“What exactly causes Parkinson’s disease is far from figured out. But a clue has been lurking in cornfields for years,” begins a 2014 Scientific American article. “Farmers are more prone to Parkinson’s than the general population. And pesticides could be to blame.”
Over a decade of evidence shows a clear association between pesticide exposure and a higher risk for the second most common neurodegenerative disease, after Alzheimer’s. A study published in Neurology proposes a potential mechanism by which at least some pesticides might contribute to Parkinson’s.
When nigral neurons die, motor function goes haywire and the classic symptoms set in, including namely tremors, slowed movements, and rigidity.
In 2000, a meta-analysis linked confirmed and presumed pesticide exposure with increased risk of Parkinson’s. Subsequent work supported this connection, including a large 2006 study that followed patients for nine years. The patients exposed to pesticides had a 70% higher incidence of Parkinson’s when the study ended; the risk was the same for exposed farmers and exposed non-farmers.
In 2011 researchers analyzed individuals working and living in the California Central Valley who were exposed to 3 specific pesticides (ziram, maneb, and paraquat). Contact occurred through air contamination at both the workplace and those residences within 500 meters of pesticide application. They found an 80% increase in Parkinson’s disease development (especially among those younger at onset of symptoms) when exposed to a combination of 2 of the 3 pesticides. The risk was highest when ambient exposure occurred at both the residence and place of work.
Another study suggested a potential risk for Parkinson’s disease by ambient pesticide exposure among those living downwind from a golf course.
Heptachlor epoxide, a pesticide used on pineapples, that was present in milk in the early 1980s may be linked to signs of Parkinson’s disease that are showing up in people today, according to a 2015 study. The researchers looked at Japanese-American men in Hawaii, where the pesticide was frequently used, and found that those who drank more than two cups of milk daily at the start of the study had 40 percent fewer brain cells in an area of the brain called the substantia nigra 30 years later, on average, compared with similar men who drank less than two cups of milk per day.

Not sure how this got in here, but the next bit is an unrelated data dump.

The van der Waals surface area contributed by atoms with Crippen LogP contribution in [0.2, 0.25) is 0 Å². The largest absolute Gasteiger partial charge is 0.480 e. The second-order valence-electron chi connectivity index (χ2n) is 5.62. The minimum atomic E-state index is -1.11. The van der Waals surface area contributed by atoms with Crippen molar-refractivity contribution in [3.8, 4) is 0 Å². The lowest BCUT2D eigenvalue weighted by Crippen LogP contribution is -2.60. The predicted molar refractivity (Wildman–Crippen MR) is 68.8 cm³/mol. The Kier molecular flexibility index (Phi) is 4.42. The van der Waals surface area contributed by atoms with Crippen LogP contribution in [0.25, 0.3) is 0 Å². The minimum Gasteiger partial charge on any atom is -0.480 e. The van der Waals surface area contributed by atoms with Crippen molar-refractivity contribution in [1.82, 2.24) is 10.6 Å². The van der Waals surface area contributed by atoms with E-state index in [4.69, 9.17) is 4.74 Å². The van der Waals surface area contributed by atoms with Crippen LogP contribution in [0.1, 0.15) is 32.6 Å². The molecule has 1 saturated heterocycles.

High levels of the pesticide were found in the milk supply in the early 1980s in Hawaii, where the chemical was used for insect control in the pineapple industry. The commercial sale of the pesticide in agriculture was banned in the United States by 1988.
A 2016 review, Glyphosate pathways to modern disease V: Amino acid analogue of glycine in diverse proteins, conducted by a scientist at Massachusetts Institute of Technology, found glyphosate (Roundup) acts as a glycine analogue that incorporates into peptides during protein synthesis. In this process, it alters a number of proteins that depend on conserved glycine for proper function. Glyphosate substitution for glycine correlates with several diseases, including diabetes, obesity, asthma, Alzheimer’s disease, amyotrophic lateral sclerosis (ALS), and Parkinson’s disease, among others.
According to the study, the consequences of this process can lead to impaired fatty acid release leading to obesity, impaired insulin receptor response leading to diabetes, impaired one-carbon metabolism leading to neural tube defects and autism, impaired cell cycle control during DNA synthesis, and disregulated phosphorylation cascades leading to cancer, lung disorders, and autoimmune diseases.
In June a delegation of independent scientists including the study’s authors, presented their findings at a Congressional briefing sponsored by U.S Representative Ted Lieu, urging lawmakers to call on the EPA to ban RoundUp, Monsanto’s flagship herbicide.
A review in the medical journal Lancet Neurology in November noted: Increased risk of Parkinson’s disease has been associated with exposure to pesticides, consumption of dairy products, history of melanoma, and traumatic brain injury, whereas a reduced risk has been reported in association with smoking, caffeine consumption, higher serum urate concentrations, physical activity, and use of ibuprofen and other common medications.